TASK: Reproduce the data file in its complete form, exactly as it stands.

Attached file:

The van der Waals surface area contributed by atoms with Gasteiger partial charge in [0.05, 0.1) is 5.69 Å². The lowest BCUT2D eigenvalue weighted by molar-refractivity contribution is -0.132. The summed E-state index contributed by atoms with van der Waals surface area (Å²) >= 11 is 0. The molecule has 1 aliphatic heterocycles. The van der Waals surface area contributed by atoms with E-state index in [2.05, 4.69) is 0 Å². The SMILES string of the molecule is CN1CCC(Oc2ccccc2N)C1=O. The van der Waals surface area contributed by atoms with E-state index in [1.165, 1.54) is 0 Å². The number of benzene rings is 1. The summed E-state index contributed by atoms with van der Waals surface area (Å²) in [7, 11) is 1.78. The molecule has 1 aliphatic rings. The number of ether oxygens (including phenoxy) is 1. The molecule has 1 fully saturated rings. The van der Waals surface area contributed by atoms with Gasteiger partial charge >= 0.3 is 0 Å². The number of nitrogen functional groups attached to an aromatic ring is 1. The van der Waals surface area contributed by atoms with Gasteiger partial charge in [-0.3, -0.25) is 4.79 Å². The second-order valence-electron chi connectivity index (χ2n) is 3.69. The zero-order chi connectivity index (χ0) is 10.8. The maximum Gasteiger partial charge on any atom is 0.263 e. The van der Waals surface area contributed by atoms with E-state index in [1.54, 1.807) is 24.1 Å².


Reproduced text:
The van der Waals surface area contributed by atoms with Gasteiger partial charge in [0.05, 0.1) is 5.69 Å². The lowest BCUT2D eigenvalue weighted by molar-refractivity contribution is -0.132. The summed E-state index contributed by atoms with van der Waals surface area (Å²) >= 11 is 0. The molecule has 1 aliphatic heterocycles. The van der Waals surface area contributed by atoms with E-state index in [2.05, 4.69) is 0 Å². The SMILES string of the molecule is CN1CCC(Oc2ccccc2N)C1=O. The van der Waals surface area contributed by atoms with E-state index in [1.165, 1.54) is 0 Å². The number of benzene rings is 1. The summed E-state index contributed by atoms with van der Waals surface area (Å²) in [7, 11) is 1.78. The molecule has 1 aliphatic rings. The number of ether oxygens (including phenoxy) is 1. The molecule has 1 fully saturated rings. The van der Waals surface area contributed by atoms with Gasteiger partial charge >= 0.3 is 0 Å². The number of nitrogen functional groups attached to an aromatic ring is 1. The van der Waals surface area contributed by atoms with Gasteiger partial charge in [-0.3, -0.25) is 4.79 Å². The second-order valence-electron chi connectivity index (χ2n) is 3.69. The zero-order chi connectivity index (χ0) is 10.8. The maximum Gasteiger partial charge on any atom is 0.263 e. The van der Waals surface area contributed by atoms with E-state index in [1.54, 1.807) is 24.1 Å².